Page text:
Records and information management FAQs – Keeping metadata after destroying digital records July 21, 2015

Many organisations across the NSW public sector have well established digital recordkeeping systems. As these systems have been in place for some years, they contain records that are able to be destroyed in accordance with approved retention and disposal authorities.

A number of organisations have recently contacted us to discuss the requirements for keeping metadata for records destroyed in such systems:

  • What metadata needs to be kept?
  • What level does this metadata need to be kept at? (i.e. file level, document level etc.)
  • How long does this metadata need to be kept for?

As is often the case, the answers to these questions are likely to depend on the individual organisations’ business and the particular risks relevant to that business. In short, ‘it depends’!

What metadata do organisations need to keep for records that have been destroyed?

The Standard on Records Management requires that NSW public offices manage their records and information well. Public offices can comply with this requirement by systematically and accountably destroying records and information when it is legally appropriate to do so.

In order to account for records and information that have been destroyed, public offices need to keep certain metadata.

Metadata for files vs metadata for documents

Many organisations apply disposal decisions at the file (or folder) level. Retention periods and disposal actions are then inherited by all of the documents in the file.

This approach mirrors the way in which disposal decisions are generally applied to paper records.

In the paper world, organisations usually did not maintain document level indexes with information about each document placed on a file. When they destroyed a paper file, they therefore could only keep metadata about the file as a whole, not about each document in the file.

However in the digital world, many systems create such indexes by default. This gives organisations the opportunity to retain document-level metadata if it would have ongoing value to an organisation in terms of being able to account for disposal actions.

Understanding the risks

If organisations were to routinely retain all document-level metadata they could end up in the situation of keeping as much (or even more!) data as they were destroying.

Organisations should instead assess the risks associated with their business and determine if there are any types of records for which it would be appropriate to keep more than the file-level control metadata.

For certain high risk processes, knowing what documents were on the file that was destroyed could be critical. In these cases it may be appropriate to retain some document-level metadata such as document/record number, title and date created.

For other processes, it may be enough to be able to say that a particular document was on, or was likely to be on, a particular file, and that file has been destroyed.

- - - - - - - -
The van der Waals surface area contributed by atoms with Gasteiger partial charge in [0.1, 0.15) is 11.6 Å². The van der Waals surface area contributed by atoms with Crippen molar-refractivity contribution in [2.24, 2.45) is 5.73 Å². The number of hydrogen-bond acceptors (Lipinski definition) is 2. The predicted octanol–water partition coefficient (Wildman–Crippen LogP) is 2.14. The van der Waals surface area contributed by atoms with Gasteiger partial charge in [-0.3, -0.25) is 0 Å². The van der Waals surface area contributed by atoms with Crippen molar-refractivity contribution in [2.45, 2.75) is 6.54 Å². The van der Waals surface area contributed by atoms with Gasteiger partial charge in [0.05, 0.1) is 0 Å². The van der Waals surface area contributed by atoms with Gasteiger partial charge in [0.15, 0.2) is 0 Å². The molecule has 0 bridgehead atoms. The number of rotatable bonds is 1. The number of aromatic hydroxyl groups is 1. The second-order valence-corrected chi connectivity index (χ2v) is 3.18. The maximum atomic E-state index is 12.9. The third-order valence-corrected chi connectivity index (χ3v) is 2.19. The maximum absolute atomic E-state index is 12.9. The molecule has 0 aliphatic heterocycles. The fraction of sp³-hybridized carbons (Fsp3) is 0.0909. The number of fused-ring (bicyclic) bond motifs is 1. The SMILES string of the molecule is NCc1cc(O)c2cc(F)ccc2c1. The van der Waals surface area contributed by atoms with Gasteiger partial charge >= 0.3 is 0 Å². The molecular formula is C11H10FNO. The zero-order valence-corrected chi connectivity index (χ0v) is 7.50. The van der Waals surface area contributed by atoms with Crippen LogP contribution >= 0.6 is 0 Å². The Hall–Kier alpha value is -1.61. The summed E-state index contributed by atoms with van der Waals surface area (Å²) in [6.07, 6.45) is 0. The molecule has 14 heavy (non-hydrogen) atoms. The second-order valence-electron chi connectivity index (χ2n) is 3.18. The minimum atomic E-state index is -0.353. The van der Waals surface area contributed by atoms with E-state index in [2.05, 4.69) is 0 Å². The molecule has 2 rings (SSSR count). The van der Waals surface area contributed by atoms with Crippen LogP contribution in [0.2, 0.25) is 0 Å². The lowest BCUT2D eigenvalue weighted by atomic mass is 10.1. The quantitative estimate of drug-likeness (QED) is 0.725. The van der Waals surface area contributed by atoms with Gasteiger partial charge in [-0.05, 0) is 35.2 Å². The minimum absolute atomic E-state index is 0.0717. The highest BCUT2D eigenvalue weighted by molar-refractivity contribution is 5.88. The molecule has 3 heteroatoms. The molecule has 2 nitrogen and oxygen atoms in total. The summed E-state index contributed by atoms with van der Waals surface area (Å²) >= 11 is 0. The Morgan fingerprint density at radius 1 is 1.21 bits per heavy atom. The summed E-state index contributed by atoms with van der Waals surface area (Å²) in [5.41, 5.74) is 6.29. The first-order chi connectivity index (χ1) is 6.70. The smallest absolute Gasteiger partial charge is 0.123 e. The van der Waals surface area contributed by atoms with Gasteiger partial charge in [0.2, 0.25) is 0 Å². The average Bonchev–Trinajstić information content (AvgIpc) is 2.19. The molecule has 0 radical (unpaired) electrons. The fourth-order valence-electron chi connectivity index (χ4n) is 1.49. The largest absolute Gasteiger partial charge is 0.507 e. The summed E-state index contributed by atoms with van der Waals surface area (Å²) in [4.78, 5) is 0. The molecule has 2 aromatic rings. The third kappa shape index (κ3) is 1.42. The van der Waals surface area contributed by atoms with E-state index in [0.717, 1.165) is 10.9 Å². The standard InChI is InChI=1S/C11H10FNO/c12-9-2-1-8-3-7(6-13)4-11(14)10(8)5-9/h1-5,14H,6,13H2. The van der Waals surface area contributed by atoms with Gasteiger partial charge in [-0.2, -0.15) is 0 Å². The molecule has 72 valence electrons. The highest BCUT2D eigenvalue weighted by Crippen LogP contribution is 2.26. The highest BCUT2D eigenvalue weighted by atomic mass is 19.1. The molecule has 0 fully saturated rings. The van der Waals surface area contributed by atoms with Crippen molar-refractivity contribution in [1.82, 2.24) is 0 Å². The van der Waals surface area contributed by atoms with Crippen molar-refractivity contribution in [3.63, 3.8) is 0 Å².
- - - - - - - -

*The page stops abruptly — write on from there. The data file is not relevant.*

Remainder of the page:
Knowing the metadata

Organisations should also assess the quality of the metadata that has been captured at the document level. Its ongoing value will depend on what information was provided (either by users or automatically generated) when the document was captured.

If the quality of the metadata is poor, there may be little point in retaining it after the documents to which it relates have been destroyed. If this is the case, organisations can seize the opportunity to improve the quality of document-level metadata for future capture – see Metadata for managing records and information for further advice.

How long does metadata need to be kept after the records to which it relates are destroyed?

The general retention and disposal authorities for administrative records (GA28) and local government records (GA39) require certain metadata to be kept for 20 years after action completed:

  • ‘primary control records’, including metadata, for records that are not required as State archives (GA28, 12.9.3; GA39, 16.8.10)
  • records relating to the implementation of disposal decisions (GA28, 12.11.1; GA39, 16.8.5).

Retention and disposal authorities relevant to individual organisations may also outline specific retention requirements that apply to certain forms of metadata.

These retention periods reflect that organisations must be accountable for the destruction of records and information. Organisations must be able to say with certainty that a file (or certain documents associated with it) was legally destroyed on a particular date in accordance with a particular authorisation.

As always, the retention periods specified in retention and disposal authorities are minimum periods only. Metadata for particular records and information may be required for longer periods, depending on the risks associated with the conduct of the business and the potential for or likelihood of the organisation being required to provide evidence of the destruction. These should be determined in relation to the organisation’s business needs.

As always, we would be very interested in hearing from public offices that have destroyed digital records to find out what decisions you made regarding the retention of metadata – what metadata did you keep and why? And how did you make these decisions?

Photo credit: Nottsexminer – “Tawny Owl” (CC BY-SA 2.0)
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